The podcast “Serial” blew up in 2014 with its debut season as it followed the story of Adnan Syed and the murder of his teenage girlfriend. Reaching nearly 4 million downloads per episode, the series was the most popular podcast ever made.
However, the idea to tell a tale week by week in serialized form has been around since the beginning of storytelling. Now, “Serial” producer Julie Synder and host Sarah Koenig are doing a series of events to talk about why this kind of storytelling can be so compelling in the new age of broadcast.
So, what makes Serial so binge-worthy?
“Serialized storytelling has gone on for quite a while,” said Snyder. But the right story needs turns, complications and contradictions. In season one, Snyder said that complexity was what separated their story from the many exploitative murder dramas in the media.
“Those stories don’t feel like people are three dimensional,” she said. “You don’t see ambiguity, nuance and humanity. I don’t think they reflect life in the way we all inherently know.”
While the first season centered around the small community of Woodlawn High School in Baltimore (Snyder said they spoke with almost everyone involved in the story), season two is tackling a much bigger world.
It tells the story of Bowe Bergdahl, an American soldier who was held for five years by the Taliban, and then arrested for desertion.
“This story about Bowe Berghdal and his captivity, his decision to walk off the base, what he was trying to say about the war in Afghanistan, the impact it had on fellow soldiers, how it affected national policy, what it explains about the war and peace process and what we’re doing as a county… the world of this, we could go on forever.”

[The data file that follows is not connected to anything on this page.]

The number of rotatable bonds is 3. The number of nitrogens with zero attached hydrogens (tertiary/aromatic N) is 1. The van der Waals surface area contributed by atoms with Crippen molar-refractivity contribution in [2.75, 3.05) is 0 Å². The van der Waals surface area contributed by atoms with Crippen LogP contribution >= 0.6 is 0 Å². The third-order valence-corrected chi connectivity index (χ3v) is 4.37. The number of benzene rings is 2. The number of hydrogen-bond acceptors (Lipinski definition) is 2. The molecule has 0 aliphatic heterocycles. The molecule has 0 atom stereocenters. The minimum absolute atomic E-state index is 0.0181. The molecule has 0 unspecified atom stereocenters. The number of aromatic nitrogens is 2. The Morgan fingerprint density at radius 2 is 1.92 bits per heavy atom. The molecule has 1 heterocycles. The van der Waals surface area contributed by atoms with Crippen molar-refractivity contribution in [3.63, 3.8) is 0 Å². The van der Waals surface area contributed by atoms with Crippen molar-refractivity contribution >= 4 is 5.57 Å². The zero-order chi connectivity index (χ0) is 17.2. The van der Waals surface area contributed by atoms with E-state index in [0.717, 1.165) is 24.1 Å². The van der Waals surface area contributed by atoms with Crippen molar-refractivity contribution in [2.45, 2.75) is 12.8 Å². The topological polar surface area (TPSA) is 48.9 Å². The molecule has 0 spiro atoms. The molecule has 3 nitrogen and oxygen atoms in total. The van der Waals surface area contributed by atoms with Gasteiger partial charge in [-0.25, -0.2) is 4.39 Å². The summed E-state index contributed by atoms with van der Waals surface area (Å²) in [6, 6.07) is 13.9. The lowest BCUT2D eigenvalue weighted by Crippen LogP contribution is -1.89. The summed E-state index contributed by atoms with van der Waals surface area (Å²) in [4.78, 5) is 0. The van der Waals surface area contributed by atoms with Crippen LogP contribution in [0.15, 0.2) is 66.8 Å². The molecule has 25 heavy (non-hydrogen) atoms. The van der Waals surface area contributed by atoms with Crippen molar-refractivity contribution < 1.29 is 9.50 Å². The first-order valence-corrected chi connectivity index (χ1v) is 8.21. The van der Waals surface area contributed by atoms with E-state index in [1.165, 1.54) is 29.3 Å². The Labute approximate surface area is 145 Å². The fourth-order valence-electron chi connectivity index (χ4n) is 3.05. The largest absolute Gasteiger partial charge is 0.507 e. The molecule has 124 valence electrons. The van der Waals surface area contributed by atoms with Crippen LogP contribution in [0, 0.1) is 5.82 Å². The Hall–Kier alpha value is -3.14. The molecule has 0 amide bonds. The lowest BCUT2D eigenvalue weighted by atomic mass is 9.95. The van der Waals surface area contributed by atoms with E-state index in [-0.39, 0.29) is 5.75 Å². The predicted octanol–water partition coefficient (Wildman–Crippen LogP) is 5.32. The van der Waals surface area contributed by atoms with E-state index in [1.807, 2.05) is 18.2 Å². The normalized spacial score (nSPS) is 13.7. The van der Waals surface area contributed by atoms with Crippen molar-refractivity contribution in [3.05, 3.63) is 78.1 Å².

The world is so big that Snyder and Koenig announced in January the show would change to a bi-weekly schedule.
“There are so many people that were involved in it and affected by it,” she said. “We needed to do more reporting, more interviews and get more people involved.”
A binge-worthy story does not, however, need an element of murder, abduction or torture to gain such a large listener-base, believes Snyder.
“We’re basically just trying to explain somebody’s experience and point of view. That’s the guiding principle for all the stories we do, no matter what the subject is.”